In O’Farrell, the Supreme Court concluded that “the assertion in a fee agreement that an advance fee is nonrefundable violates [Rule 1.5(a)’s] requirement that a lawyer’s fee be reasonable.” Id. at *10. The Court also noted that “an attorney cannot treat a fee as ‘earned’ simply by labeling the fee ‘earned on receipt.’” Id. at *12 (citations omitted).

How then do you protect yourself from the above situation? The Court suggests that “[a]s an alternative, a fee agreement could designate a reasonable part of the initial payment that would be deemed earned by the attorney for opening the case and beginning the representation.” Id. at *18. “Even without such contract provisions, ‘[i]t is well settled that, where the complete performance of an attorney’s services has been rendered impossible, or otherwise prevented, by the client, the attorney may, as a rule, recover quantum meruit for the services rendered.” Id. at *19 (citations omitted). In other words, you can retain the earned portion of the fee.

In fact, in O’Farrell, our Supreme Court was “not prepared to hold that some amount of a flat fee must be returned in all cases in which the attorney-client relationship ends before the work contracted for is completed.” Id. at *20. The Court also acknowledged circumstances in which the “entire flat fee could be deemed earned if the client deals unfairly with the attorney.” Id. Finally, the Court acknowledged circumstances where a client could pay a “general retainer” which is “payment for an attorney’s availability, which is earned in full when paid before any work is done.” Id. at *6-7. However, a “general retainer” cannot be charged for “routine legal services.” Id. at *11 (Citations omitted). It can only be justified in circumstances where, for example, the attorney is “preclu[ded from] other representations.” Id. (citations omitted).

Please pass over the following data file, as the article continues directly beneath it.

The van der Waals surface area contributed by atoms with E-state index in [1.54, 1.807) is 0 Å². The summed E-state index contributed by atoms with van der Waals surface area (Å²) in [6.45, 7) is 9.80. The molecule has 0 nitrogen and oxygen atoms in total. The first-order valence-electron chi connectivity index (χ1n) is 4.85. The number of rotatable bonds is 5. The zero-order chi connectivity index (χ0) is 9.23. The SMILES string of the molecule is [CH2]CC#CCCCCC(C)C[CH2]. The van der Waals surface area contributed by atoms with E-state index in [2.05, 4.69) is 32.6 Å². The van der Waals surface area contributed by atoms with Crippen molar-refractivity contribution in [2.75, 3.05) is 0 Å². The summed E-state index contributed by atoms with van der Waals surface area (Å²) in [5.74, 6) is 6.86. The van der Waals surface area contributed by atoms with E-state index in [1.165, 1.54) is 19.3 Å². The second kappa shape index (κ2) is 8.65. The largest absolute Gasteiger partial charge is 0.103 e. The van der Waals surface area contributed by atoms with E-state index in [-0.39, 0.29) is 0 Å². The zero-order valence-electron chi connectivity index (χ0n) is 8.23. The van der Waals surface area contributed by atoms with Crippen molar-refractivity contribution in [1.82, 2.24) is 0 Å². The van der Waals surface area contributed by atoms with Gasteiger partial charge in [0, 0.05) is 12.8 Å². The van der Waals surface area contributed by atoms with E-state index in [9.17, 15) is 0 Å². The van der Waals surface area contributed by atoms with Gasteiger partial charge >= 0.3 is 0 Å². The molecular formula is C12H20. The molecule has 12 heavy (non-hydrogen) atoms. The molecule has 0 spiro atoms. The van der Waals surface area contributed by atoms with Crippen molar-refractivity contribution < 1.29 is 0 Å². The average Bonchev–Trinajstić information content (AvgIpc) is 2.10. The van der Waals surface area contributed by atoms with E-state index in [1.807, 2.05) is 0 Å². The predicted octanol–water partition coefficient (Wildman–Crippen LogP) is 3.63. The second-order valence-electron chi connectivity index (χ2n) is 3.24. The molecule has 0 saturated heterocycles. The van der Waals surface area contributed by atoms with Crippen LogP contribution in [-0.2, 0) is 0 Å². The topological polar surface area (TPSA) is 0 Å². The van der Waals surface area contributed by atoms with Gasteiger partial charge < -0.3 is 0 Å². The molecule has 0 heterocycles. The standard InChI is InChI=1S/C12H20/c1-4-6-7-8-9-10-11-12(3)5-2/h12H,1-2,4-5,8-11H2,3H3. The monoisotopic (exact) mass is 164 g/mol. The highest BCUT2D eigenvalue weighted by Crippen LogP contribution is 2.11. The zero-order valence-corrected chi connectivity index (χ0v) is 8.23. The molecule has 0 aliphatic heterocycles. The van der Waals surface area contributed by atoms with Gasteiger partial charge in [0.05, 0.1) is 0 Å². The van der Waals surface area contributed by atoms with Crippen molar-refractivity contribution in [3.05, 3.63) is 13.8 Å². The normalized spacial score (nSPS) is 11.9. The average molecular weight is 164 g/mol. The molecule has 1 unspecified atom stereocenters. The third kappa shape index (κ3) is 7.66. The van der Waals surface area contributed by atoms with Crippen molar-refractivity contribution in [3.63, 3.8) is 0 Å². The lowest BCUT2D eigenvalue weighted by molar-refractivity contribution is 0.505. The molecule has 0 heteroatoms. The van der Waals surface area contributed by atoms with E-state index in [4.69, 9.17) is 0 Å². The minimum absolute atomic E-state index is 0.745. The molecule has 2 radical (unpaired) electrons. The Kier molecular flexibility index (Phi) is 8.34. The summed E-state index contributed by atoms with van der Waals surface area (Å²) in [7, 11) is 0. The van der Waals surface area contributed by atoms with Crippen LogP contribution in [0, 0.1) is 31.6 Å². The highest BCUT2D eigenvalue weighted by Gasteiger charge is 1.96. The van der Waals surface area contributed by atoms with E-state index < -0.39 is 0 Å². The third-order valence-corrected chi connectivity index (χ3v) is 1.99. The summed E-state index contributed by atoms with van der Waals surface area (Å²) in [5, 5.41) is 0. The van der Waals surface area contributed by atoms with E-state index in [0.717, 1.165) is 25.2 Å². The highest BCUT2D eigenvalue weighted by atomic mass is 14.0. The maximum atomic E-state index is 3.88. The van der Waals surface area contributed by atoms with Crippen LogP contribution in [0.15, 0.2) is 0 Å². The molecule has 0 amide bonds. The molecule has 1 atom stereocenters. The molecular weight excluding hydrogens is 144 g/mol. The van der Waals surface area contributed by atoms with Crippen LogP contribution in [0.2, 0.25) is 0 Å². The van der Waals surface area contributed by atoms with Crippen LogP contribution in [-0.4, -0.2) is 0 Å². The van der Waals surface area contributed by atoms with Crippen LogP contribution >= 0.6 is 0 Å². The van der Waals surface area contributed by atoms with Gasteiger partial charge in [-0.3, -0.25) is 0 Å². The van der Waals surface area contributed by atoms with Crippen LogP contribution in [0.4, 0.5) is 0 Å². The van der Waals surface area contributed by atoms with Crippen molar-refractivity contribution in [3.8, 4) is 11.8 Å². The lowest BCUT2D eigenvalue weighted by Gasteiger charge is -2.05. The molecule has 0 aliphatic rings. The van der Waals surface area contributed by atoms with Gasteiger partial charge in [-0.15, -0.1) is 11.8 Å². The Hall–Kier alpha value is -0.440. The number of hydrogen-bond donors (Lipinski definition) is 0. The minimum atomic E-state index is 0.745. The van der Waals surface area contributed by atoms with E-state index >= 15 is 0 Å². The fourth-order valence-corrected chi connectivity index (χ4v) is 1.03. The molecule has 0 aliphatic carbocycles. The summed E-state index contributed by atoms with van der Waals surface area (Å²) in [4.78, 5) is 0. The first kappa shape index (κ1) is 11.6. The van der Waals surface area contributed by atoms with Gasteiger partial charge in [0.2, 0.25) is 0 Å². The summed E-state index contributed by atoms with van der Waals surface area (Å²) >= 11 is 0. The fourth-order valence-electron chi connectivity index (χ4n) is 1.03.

So here is what we can take away from O’Farrell: 1) Avoid fee disputes, if possible; 2) Revisit and revise your engagement letter or fee contract; 3) Remove the term “non-refundable” from your fee agreement; and 4) Never treat a fee as non-refundable. If you charge a “general retainer,” make certain that the circumstances justify this arrangement and realize there is a risk that others may not agree that a general retainer is justified. Finally, if you are terminated from a case, work with the former client to find a reasonable amount, based on the amount of work performed, to retain as your fee.•